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Should 2p of fuel duty go into road repairs?

Government urged to spend part of fuel duty on UK’s “deteriorating road network”.

The government should spend two pence of fuel duty on road repairs. That is according to the Local Government Association (LGA), which said that extra injection of money would amount to an additional £1 billion per year.

The Local Government Association believes the extra money would allow the UK to fix all potholes and begin catching up on general road maintenance by the mid-2020s. It said the £168 million set aside by the government for road repairs was inadequate, according to the RAC.

Estimates believe it would £12.93 billion to repair the entire UK road repair backlog. Based on current funding, the task would take around 20 years. The government believes it will have repaired three million potholes by March 2015.

“UK motoring taxation is estimated to raise more than £45bn for the Treasury a year. Fuel duty is, of course, the main revenue raiser, along with VAT which is charged on top of duty on every litre of fuel purchased, so it doesn’t seem too much to ask to devote more of this to fixing local roads,” RAC head of external affairs Pete Williams commented.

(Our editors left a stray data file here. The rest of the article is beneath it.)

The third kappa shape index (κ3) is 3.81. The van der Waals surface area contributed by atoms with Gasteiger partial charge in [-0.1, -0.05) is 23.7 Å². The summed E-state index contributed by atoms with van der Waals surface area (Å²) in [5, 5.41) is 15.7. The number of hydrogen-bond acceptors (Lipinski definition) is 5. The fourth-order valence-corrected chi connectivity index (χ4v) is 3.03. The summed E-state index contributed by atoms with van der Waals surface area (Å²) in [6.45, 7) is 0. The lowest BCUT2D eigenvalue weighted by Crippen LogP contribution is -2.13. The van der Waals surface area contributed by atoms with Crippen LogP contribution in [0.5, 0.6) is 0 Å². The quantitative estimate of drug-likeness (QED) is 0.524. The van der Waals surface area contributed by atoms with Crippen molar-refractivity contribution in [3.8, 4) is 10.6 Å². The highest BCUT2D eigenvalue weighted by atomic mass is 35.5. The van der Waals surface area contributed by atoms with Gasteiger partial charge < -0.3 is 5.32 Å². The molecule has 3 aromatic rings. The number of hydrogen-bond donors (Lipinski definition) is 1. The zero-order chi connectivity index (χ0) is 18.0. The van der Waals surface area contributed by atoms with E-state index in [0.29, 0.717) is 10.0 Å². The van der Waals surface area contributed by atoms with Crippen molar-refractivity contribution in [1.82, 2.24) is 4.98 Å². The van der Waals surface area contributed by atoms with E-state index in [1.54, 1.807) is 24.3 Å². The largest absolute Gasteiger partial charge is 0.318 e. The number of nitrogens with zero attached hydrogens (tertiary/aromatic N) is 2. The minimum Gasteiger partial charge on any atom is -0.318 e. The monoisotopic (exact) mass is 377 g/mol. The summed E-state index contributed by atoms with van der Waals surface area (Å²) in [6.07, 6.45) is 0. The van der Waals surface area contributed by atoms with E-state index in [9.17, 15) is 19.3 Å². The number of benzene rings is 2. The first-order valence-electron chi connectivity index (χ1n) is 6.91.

“The 2014 RAC Report on Motoring found that 85% of drivers want to see a higher proportion of transport investment spent on improving local roads and 68% want local roads to be a priority,” he added.

Such is the problem of potholes, local authorities admitted they would rather payout pothole compensation claims than fix roads. Consumer magazine and website Which said the cost of compensation was £22.8 million.

It sure looks like potholes and bumpy roads are here to stay, especially as repairing the roads merely cures the symptoms, not the problem. Maybe we should take matters into our own hands like these Columbian women?

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